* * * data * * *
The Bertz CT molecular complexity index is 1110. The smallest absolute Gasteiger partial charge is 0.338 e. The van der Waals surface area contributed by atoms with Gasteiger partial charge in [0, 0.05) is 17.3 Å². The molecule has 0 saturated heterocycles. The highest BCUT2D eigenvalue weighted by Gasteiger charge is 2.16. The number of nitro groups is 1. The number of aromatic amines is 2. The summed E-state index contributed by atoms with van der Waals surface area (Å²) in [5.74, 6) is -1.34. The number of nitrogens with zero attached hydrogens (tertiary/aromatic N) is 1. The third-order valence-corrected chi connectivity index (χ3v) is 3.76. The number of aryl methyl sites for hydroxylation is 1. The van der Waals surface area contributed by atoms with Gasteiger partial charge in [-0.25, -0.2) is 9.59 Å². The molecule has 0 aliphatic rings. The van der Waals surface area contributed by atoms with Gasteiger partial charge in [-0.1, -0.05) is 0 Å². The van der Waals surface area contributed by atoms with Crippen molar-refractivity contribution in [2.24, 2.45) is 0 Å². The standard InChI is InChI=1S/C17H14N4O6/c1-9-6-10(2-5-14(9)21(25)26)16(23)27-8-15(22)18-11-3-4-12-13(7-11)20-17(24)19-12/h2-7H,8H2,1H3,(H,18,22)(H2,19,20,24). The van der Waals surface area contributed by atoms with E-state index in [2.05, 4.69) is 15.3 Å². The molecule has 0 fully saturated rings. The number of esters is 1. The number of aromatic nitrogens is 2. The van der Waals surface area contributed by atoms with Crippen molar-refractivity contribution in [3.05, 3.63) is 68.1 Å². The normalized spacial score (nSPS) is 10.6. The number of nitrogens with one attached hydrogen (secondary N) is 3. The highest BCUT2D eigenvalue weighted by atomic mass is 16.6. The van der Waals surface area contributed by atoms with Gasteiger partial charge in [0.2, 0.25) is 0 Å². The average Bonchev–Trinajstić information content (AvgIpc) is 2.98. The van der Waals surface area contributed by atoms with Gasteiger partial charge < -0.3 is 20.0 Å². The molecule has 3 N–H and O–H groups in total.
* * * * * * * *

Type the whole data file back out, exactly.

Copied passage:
The Bertz CT molecular complexity index is 1110. The smallest absolute Gasteiger partial charge is 0.338 e. The van der Waals surface area contributed by atoms with Gasteiger partial charge in [0, 0.05) is 17.3 Å². The molecule has 0 saturated heterocycles. The highest BCUT2D eigenvalue weighted by Gasteiger charge is 2.16. The number of nitro groups is 1. The number of aromatic amines is 2. The summed E-state index contributed by atoms with van der Waals surface area (Å²) in [5.74, 6) is -1.34. The number of nitrogens with zero attached hydrogens (tertiary/aromatic N) is 1. The third-order valence-corrected chi connectivity index (χ3v) is 3.76. The number of aryl methyl sites for hydroxylation is 1. The van der Waals surface area contributed by atoms with Gasteiger partial charge in [-0.25, -0.2) is 9.59 Å². The molecule has 0 aliphatic rings. The van der Waals surface area contributed by atoms with Gasteiger partial charge in [-0.1, -0.05) is 0 Å². The van der Waals surface area contributed by atoms with Crippen molar-refractivity contribution in [2.24, 2.45) is 0 Å². The standard InChI is InChI=1S/C17H14N4O6/c1-9-6-10(2-5-14(9)21(25)26)16(23)27-8-15(22)18-11-3-4-12-13(7-11)20-17(24)19-12/h2-7H,8H2,1H3,(H,18,22)(H2,19,20,24). The van der Waals surface area contributed by atoms with E-state index in [2.05, 4.69) is 15.3 Å². The molecule has 0 fully saturated rings. The number of esters is 1. The number of aromatic nitrogens is 2. The van der Waals surface area contributed by atoms with Crippen molar-refractivity contribution in [3.05, 3.63) is 68.1 Å². The normalized spacial score (nSPS) is 10.6. The number of nitrogens with one attached hydrogen (secondary N) is 3. The highest BCUT2D eigenvalue weighted by atomic mass is 16.6. The van der Waals surface area contributed by atoms with Gasteiger partial charge in [0.2, 0.25) is 0 Å². The average Bonchev–Trinajstić information content (AvgIpc) is 2.98. The van der Waals surface area contributed by atoms with Gasteiger partial charge < -0.3 is 20.0 Å². The molecule has 3 N–H and O–H groups in total.